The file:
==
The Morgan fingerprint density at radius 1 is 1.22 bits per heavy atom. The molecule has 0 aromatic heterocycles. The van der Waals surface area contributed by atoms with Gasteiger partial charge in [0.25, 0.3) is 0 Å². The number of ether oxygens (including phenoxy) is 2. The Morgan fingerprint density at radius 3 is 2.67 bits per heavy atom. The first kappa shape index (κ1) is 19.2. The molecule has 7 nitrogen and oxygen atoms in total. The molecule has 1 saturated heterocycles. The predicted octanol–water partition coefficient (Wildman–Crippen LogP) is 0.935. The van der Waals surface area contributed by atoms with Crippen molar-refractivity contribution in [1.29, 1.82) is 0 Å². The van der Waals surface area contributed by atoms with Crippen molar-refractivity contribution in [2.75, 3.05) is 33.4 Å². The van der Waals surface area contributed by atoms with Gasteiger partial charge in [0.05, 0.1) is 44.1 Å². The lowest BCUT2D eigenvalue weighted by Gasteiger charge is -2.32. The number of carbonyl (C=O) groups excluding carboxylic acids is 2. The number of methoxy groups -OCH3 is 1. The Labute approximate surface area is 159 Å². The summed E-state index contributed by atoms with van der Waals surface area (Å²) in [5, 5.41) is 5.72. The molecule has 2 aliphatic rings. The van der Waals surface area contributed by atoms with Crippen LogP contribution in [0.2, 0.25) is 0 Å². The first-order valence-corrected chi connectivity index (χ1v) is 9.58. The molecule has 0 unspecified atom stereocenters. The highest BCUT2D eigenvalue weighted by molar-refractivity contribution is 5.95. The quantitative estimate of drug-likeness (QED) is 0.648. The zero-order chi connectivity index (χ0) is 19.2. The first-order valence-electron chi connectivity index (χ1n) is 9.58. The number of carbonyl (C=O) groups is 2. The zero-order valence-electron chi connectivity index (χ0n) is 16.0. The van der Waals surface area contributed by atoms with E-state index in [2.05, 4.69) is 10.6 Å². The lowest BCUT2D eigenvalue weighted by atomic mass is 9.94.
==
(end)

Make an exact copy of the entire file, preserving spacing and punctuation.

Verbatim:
The Morgan fingerprint density at radius 1 is 1.22 bits per heavy atom. The molecule has 0 aromatic heterocycles. The van der Waals surface area contributed by atoms with Gasteiger partial charge in [0.25, 0.3) is 0 Å². The number of ether oxygens (including phenoxy) is 2. The Morgan fingerprint density at radius 3 is 2.67 bits per heavy atom. The first kappa shape index (κ1) is 19.2. The molecule has 7 nitrogen and oxygen atoms in total. The molecule has 1 saturated heterocycles. The predicted octanol–water partition coefficient (Wildman–Crippen LogP) is 0.935. The van der Waals surface area contributed by atoms with Crippen molar-refractivity contribution in [1.29, 1.82) is 0 Å². The van der Waals surface area contributed by atoms with Crippen molar-refractivity contribution in [2.75, 3.05) is 33.4 Å². The van der Waals surface area contributed by atoms with Gasteiger partial charge in [0.05, 0.1) is 44.1 Å². The lowest BCUT2D eigenvalue weighted by Gasteiger charge is -2.32. The number of carbonyl (C=O) groups excluding carboxylic acids is 2. The number of methoxy groups -OCH3 is 1. The Labute approximate surface area is 159 Å². The summed E-state index contributed by atoms with van der Waals surface area (Å²) in [5, 5.41) is 5.72. The molecule has 2 aliphatic rings. The van der Waals surface area contributed by atoms with Crippen LogP contribution in [0.2, 0.25) is 0 Å². The first-order valence-corrected chi connectivity index (χ1v) is 9.58. The molecule has 0 unspecified atom stereocenters. The highest BCUT2D eigenvalue weighted by molar-refractivity contribution is 5.95. The quantitative estimate of drug-likeness (QED) is 0.648. The zero-order chi connectivity index (χ0) is 19.2. The first-order valence-electron chi connectivity index (χ1n) is 9.58. The number of carbonyl (C=O) groups is 2. The zero-order valence-electron chi connectivity index (χ0n) is 16.0. The van der Waals surface area contributed by atoms with E-state index in [2.05, 4.69) is 10.6 Å². The lowest BCUT2D eigenvalue weighted by atomic mass is 9.94.